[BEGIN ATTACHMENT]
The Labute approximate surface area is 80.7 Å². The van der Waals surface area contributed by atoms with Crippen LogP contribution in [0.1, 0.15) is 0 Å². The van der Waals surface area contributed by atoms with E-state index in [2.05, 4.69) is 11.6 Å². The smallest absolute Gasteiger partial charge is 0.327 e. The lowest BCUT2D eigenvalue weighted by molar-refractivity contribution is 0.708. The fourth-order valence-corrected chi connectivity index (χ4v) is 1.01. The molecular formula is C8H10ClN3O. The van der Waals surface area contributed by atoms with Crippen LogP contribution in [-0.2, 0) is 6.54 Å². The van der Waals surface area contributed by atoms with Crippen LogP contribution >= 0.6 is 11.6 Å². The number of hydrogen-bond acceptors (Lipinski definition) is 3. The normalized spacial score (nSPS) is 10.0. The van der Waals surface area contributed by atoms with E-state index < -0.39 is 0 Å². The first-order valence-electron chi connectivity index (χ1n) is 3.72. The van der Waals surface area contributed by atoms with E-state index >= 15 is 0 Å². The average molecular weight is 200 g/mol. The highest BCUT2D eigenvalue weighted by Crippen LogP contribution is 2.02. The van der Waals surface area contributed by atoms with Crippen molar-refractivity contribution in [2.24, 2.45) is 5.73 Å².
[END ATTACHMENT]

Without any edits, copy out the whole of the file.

The Labute approximate surface area is 80.7 Å². The van der Waals surface area contributed by atoms with Crippen LogP contribution in [0.1, 0.15) is 0 Å². The van der Waals surface area contributed by atoms with E-state index in [2.05, 4.69) is 11.6 Å². The smallest absolute Gasteiger partial charge is 0.327 e. The lowest BCUT2D eigenvalue weighted by molar-refractivity contribution is 0.708. The fourth-order valence-corrected chi connectivity index (χ4v) is 1.01. The molecular formula is C8H10ClN3O. The van der Waals surface area contributed by atoms with Crippen LogP contribution in [-0.2, 0) is 6.54 Å². The van der Waals surface area contributed by atoms with Crippen LogP contribution >= 0.6 is 11.6 Å². The number of hydrogen-bond acceptors (Lipinski definition) is 3. The normalized spacial score (nSPS) is 10.0. The van der Waals surface area contributed by atoms with E-state index < -0.39 is 0 Å². The first-order valence-electron chi connectivity index (χ1n) is 3.72. The van der Waals surface area contributed by atoms with E-state index >= 15 is 0 Å². The average molecular weight is 200 g/mol. The highest BCUT2D eigenvalue weighted by Crippen LogP contribution is 2.02. The van der Waals surface area contributed by atoms with Crippen molar-refractivity contribution in [2.24, 2.45) is 5.73 Å².